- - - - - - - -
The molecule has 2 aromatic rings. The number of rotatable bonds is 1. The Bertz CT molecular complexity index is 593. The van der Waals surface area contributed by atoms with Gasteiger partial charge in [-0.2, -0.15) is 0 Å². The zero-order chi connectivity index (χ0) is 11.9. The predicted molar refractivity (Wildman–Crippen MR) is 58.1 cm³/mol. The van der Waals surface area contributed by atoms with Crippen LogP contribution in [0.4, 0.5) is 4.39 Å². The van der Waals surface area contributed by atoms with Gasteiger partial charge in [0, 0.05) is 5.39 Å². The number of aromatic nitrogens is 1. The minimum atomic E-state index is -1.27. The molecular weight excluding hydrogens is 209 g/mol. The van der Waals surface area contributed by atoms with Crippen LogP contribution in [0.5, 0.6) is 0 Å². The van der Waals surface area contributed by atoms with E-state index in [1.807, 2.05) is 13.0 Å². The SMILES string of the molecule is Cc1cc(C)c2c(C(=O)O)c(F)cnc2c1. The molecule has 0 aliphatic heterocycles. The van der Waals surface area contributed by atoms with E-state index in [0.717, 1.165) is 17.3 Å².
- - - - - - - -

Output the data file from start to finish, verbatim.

The molecule has 2 aromatic rings. The number of rotatable bonds is 1. The Bertz CT molecular complexity index is 593. The van der Waals surface area contributed by atoms with Gasteiger partial charge in [-0.2, -0.15) is 0 Å². The zero-order chi connectivity index (χ0) is 11.9. The predicted molar refractivity (Wildman–Crippen MR) is 58.1 cm³/mol. The van der Waals surface area contributed by atoms with Crippen LogP contribution in [0.4, 0.5) is 4.39 Å². The van der Waals surface area contributed by atoms with Gasteiger partial charge in [0, 0.05) is 5.39 Å². The number of aromatic nitrogens is 1. The minimum atomic E-state index is -1.27. The molecular weight excluding hydrogens is 209 g/mol. The van der Waals surface area contributed by atoms with Crippen LogP contribution in [0.5, 0.6) is 0 Å². The van der Waals surface area contributed by atoms with E-state index in [1.807, 2.05) is 13.0 Å². The SMILES string of the molecule is Cc1cc(C)c2c(C(=O)O)c(F)cnc2c1. The molecule has 0 aliphatic heterocycles. The van der Waals surface area contributed by atoms with E-state index in [0.717, 1.165) is 17.3 Å².